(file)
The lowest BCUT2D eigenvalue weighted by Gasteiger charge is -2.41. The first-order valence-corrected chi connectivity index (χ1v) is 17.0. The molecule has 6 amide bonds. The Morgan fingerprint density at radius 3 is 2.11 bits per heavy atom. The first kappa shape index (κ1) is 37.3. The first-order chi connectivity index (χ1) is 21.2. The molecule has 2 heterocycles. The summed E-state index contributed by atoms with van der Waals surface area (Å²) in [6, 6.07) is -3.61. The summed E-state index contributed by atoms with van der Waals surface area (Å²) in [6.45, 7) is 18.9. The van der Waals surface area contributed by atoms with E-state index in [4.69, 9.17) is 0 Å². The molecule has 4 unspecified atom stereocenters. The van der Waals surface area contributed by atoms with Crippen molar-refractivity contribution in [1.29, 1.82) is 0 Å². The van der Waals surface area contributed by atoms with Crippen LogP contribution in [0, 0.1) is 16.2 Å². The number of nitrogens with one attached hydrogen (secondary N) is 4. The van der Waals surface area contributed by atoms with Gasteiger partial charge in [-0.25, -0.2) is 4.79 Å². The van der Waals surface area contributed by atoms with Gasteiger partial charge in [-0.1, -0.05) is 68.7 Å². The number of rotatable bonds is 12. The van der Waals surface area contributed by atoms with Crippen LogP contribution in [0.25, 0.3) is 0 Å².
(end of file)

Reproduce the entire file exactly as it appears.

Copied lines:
The lowest BCUT2D eigenvalue weighted by Gasteiger charge is -2.41. The first-order valence-corrected chi connectivity index (χ1v) is 17.0. The molecule has 6 amide bonds. The Morgan fingerprint density at radius 3 is 2.11 bits per heavy atom. The first kappa shape index (κ1) is 37.3. The first-order chi connectivity index (χ1) is 21.2. The molecule has 2 heterocycles. The summed E-state index contributed by atoms with van der Waals surface area (Å²) in [6, 6.07) is -3.61. The summed E-state index contributed by atoms with van der Waals surface area (Å²) in [6.45, 7) is 18.9. The van der Waals surface area contributed by atoms with E-state index in [4.69, 9.17) is 0 Å². The molecule has 4 unspecified atom stereocenters. The van der Waals surface area contributed by atoms with Crippen molar-refractivity contribution in [1.29, 1.82) is 0 Å². The van der Waals surface area contributed by atoms with Crippen LogP contribution in [0, 0.1) is 16.2 Å². The number of nitrogens with one attached hydrogen (secondary N) is 4. The van der Waals surface area contributed by atoms with Gasteiger partial charge in [-0.25, -0.2) is 4.79 Å². The van der Waals surface area contributed by atoms with Gasteiger partial charge in [-0.1, -0.05) is 68.7 Å². The number of rotatable bonds is 12. The van der Waals surface area contributed by atoms with Crippen LogP contribution in [0.25, 0.3) is 0 Å².